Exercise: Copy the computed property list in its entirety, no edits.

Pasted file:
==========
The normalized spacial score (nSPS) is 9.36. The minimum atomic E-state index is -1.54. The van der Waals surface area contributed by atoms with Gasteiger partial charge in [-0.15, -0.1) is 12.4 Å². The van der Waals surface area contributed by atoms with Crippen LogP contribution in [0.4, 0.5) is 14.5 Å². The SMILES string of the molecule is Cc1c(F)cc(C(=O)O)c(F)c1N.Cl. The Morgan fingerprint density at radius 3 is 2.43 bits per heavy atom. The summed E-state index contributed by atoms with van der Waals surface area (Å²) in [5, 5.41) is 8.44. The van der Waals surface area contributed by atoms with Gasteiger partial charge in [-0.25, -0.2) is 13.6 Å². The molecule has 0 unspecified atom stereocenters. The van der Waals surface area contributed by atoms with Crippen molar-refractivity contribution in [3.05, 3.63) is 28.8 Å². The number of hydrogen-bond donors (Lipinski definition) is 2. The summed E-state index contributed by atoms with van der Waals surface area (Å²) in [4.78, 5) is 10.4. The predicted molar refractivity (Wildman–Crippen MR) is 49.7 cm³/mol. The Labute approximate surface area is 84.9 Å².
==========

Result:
The normalized spacial score (nSPS) is 9.36. The minimum atomic E-state index is -1.54. The van der Waals surface area contributed by atoms with Gasteiger partial charge in [-0.15, -0.1) is 12.4 Å². The van der Waals surface area contributed by atoms with Crippen LogP contribution in [0.4, 0.5) is 14.5 Å². The SMILES string of the molecule is Cc1c(F)cc(C(=O)O)c(F)c1N.Cl. The Morgan fingerprint density at radius 3 is 2.43 bits per heavy atom. The summed E-state index contributed by atoms with van der Waals surface area (Å²) in [5, 5.41) is 8.44. The van der Waals surface area contributed by atoms with Gasteiger partial charge in [-0.25, -0.2) is 13.6 Å². The molecule has 0 unspecified atom stereocenters. The van der Waals surface area contributed by atoms with Crippen molar-refractivity contribution in [3.05, 3.63) is 28.8 Å². The number of hydrogen-bond donors (Lipinski definition) is 2. The summed E-state index contributed by atoms with van der Waals surface area (Å²) in [4.78, 5) is 10.4. The predicted molar refractivity (Wildman–Crippen MR) is 49.7 cm³/mol. The Labute approximate surface area is 84.9 Å².